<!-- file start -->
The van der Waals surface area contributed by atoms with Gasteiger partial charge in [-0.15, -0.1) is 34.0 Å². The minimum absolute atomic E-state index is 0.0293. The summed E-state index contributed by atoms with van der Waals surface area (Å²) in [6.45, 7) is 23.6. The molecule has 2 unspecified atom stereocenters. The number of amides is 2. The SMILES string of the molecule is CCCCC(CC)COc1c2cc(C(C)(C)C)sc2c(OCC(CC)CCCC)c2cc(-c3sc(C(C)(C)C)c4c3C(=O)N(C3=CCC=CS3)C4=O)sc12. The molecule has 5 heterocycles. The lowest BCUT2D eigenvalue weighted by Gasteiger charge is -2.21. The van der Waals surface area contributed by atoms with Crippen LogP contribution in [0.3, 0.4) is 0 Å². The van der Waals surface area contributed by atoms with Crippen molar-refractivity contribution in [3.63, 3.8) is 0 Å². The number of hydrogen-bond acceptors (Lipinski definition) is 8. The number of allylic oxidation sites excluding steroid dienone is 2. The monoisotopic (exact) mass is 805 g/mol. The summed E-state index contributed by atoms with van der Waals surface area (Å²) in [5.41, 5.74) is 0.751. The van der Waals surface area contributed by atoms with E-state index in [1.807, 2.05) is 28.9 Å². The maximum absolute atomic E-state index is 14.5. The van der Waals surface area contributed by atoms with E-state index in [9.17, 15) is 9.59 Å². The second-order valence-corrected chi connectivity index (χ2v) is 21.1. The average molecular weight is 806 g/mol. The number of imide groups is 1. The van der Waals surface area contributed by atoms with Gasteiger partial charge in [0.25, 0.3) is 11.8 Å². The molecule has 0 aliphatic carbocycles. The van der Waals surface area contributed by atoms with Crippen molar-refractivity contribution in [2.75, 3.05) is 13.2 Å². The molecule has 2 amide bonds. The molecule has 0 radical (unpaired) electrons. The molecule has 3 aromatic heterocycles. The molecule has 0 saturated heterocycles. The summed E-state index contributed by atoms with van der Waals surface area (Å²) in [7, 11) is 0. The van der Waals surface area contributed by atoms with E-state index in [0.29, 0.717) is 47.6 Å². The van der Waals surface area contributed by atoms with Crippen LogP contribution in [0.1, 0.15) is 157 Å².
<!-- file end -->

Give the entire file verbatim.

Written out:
The van der Waals surface area contributed by atoms with Gasteiger partial charge in [-0.15, -0.1) is 34.0 Å². The minimum absolute atomic E-state index is 0.0293. The summed E-state index contributed by atoms with van der Waals surface area (Å²) in [6.45, 7) is 23.6. The molecule has 2 unspecified atom stereocenters. The number of amides is 2. The SMILES string of the molecule is CCCCC(CC)COc1c2cc(C(C)(C)C)sc2c(OCC(CC)CCCC)c2cc(-c3sc(C(C)(C)C)c4c3C(=O)N(C3=CCC=CS3)C4=O)sc12. The molecule has 5 heterocycles. The lowest BCUT2D eigenvalue weighted by Gasteiger charge is -2.21. The van der Waals surface area contributed by atoms with Crippen LogP contribution in [0.3, 0.4) is 0 Å². The van der Waals surface area contributed by atoms with Crippen molar-refractivity contribution in [3.63, 3.8) is 0 Å². The number of hydrogen-bond acceptors (Lipinski definition) is 8. The number of allylic oxidation sites excluding steroid dienone is 2. The monoisotopic (exact) mass is 805 g/mol. The summed E-state index contributed by atoms with van der Waals surface area (Å²) in [5.41, 5.74) is 0.751. The van der Waals surface area contributed by atoms with E-state index in [1.807, 2.05) is 28.9 Å². The maximum absolute atomic E-state index is 14.5. The van der Waals surface area contributed by atoms with E-state index in [9.17, 15) is 9.59 Å². The second-order valence-corrected chi connectivity index (χ2v) is 21.1. The average molecular weight is 806 g/mol. The number of imide groups is 1. The van der Waals surface area contributed by atoms with Gasteiger partial charge in [0.25, 0.3) is 11.8 Å². The molecule has 0 aliphatic carbocycles. The van der Waals surface area contributed by atoms with Crippen molar-refractivity contribution in [2.75, 3.05) is 13.2 Å². The molecule has 2 amide bonds. The molecule has 0 radical (unpaired) electrons. The molecule has 3 aromatic heterocycles. The molecule has 0 saturated heterocycles. The summed E-state index contributed by atoms with van der Waals surface area (Å²) in [7, 11) is 0. The van der Waals surface area contributed by atoms with E-state index in [0.29, 0.717) is 47.6 Å². The van der Waals surface area contributed by atoms with Crippen LogP contribution in [0.1, 0.15) is 157 Å².